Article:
Memorial Day

Monday, May 29, 2006
In Afghanistan today there was a riot following a vehicle accident involving an American vehicle. Eight people died when police tried to restrain protestors.

It seems there has been an attempt at a spring offensive on the part of the Taliban this year and so far it has costs them dearly. And perhaps people are tired of the presence of foreign troops. Too bad.

I doubt if that will change anytime soon. The last time the world looked away from Afghanistan the World Trade Center was destroyed and the War on Terror was launched.

I have heard conflicting reports on the poppy crop, some people say it is less than it was and some people say more. I am sure a fungus could destroy the ability of Afghans to grow poppies for some time but I suppose the fear is that only resentment would come from such a policy. But then again, if there was not such a market in the West for the drugs they would not be growing them.

Today in Iraq 40 people were killed. One was an American soldier with the 4th ID [my cousin's unit] and two were CBS camera people, and a reporter was badly injured. I would hope there was a finite number of suicide bombers but sometimes I wonder if they will ever stop until the Muslim world tires of the ceaseless violence. Most of the victims of the Jihad these days seem to be Muslim. I wonder how that figures into the whole world domination scenario.

We will be hearing in a couple of weeks about the deaths of Iraqi civilians at the hands of American Marines in Haditha, Iraq. It seems that most of the scrutiny is on two soldiers. I don't know which I find more distressing, the fact that soldiers would be involved in something like this or the fact that a former Marine turned politician like Murtha would use the incident to further his own political agenda. I guess Kerry is not the only former soldier turned Democrat Representative who likes to call soldiers murderers from the safe confines of Washington D.C.

On this Memorial Day I offer my heartfelt thanks to the men and women of our armed forces.

6 comments:

MeaninglessHotAir said...

Last night I watched a crummy movie made in the Sixties starring Frank Sinatra in which he's the captain of a group in Burma fighting against the Japanese. A group of Chinese soldiers crosses the border, attacks an American convoy unproked, kills them all and steals the supplies. The Americans and Kchin cross back into China, round up the Chinese soldiers, and then kill them all.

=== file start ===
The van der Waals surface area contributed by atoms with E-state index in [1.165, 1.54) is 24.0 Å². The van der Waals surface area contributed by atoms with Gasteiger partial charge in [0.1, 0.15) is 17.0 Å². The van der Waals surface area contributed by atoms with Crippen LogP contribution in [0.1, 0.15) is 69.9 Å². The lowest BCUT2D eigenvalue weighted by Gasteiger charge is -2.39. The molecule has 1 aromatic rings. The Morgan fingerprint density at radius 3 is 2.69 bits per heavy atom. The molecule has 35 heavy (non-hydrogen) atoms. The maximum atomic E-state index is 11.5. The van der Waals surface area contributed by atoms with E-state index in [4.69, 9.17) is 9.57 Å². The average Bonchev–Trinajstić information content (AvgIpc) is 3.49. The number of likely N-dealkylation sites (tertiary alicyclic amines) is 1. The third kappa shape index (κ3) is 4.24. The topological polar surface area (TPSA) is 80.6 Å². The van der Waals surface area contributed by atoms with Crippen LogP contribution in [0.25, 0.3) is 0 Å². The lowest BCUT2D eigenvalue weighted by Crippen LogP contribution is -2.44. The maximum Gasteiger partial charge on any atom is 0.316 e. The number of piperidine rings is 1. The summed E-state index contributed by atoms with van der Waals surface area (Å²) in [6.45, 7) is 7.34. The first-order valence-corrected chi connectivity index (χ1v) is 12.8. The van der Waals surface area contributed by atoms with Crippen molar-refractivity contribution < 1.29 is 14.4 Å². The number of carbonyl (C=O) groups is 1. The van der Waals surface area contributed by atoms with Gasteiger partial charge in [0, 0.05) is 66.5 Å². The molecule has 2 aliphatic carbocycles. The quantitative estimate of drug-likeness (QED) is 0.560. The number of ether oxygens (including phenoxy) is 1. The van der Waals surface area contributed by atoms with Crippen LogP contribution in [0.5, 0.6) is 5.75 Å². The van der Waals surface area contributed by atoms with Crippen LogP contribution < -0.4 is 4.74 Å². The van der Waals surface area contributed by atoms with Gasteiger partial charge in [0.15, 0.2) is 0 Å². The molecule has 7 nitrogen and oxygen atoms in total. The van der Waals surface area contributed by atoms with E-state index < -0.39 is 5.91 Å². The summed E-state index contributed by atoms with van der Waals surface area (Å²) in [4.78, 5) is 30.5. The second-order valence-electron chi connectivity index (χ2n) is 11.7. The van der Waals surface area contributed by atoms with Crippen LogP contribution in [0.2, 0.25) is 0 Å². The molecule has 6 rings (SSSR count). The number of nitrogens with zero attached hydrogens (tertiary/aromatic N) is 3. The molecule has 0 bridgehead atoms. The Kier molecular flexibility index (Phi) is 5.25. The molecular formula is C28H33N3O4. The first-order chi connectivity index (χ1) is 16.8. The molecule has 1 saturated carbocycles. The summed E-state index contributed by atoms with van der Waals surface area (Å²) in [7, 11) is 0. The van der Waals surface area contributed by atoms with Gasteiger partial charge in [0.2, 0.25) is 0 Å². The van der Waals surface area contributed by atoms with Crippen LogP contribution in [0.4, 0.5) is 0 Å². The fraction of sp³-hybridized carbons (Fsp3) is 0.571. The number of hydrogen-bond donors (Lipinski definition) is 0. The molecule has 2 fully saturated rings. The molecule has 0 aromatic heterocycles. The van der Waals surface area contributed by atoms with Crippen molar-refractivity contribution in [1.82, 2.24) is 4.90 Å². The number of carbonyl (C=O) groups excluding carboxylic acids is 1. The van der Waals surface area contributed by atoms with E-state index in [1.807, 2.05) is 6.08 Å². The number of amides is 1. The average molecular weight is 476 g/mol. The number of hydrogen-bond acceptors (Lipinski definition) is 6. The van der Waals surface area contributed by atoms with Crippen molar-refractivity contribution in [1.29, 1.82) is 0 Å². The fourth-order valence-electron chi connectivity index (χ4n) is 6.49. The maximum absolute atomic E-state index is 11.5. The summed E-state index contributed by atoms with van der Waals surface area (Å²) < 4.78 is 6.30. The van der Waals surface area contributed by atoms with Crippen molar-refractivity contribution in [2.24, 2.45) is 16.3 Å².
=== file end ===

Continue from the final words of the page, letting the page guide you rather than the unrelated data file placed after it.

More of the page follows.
The captain gets off scot free.

What struck me about this is that the writers clearly thought that such behavior, although certainly not commendable, was somewhat inevitable and somewhat justifiable in wartime. Writers living during the Sixties.

Nowadays our perception has changed. A large part of the audience and writers in those days probably served in WWII. The only war most of the audience could have served in nowadays is Vietnam, and probably none of the writers even know anybody who has served in a war.

Right now we're in wartime but for most of the population this is peacetime, so our perception is skewed. We're applying the wrong set of experiences and the wrong set of assumptions.

David Thomson said...

Never forget one important fact concerning Jack Murtha: he is a “mainstream” Democrat. This man is not a marginalized figure. That he has already tried and convicted these Marines should tell you all you need to know.

Buddy Larsen said...

My sentiments exactly. The accepted figure for Afghan civilians killed during the USSR occupation is one million. Yet the news is always about Anerican transgressions.

By right, the news ought to be how astonishingly few--given the incredible situation of hidden enemy inside the civilian population--incidents there've actually been.

Buddy Larsen said...

Talking about old movies--a few days ago "Sgt. York", from 1941, with Gary Cooper, played on tv. To me in 2006 it was one of those odd double-layered peeps into socio-historiography (!), in that you got to see 1941's take on 1916 in the Tennessee mountain country. (most of the movie is about Sgt. York's upbringing). Anyway, I looked into the topic later, and found (for those interested in the heart of Americana) this gem.

Buddy Larsen said...

PS, don't miss the links at the bottom of the piece. Haven't opened "Outlaw Women" yet--waiting for Saturday Nite.

terrye said...

Yes, most people today can not imagine how ugly it can get.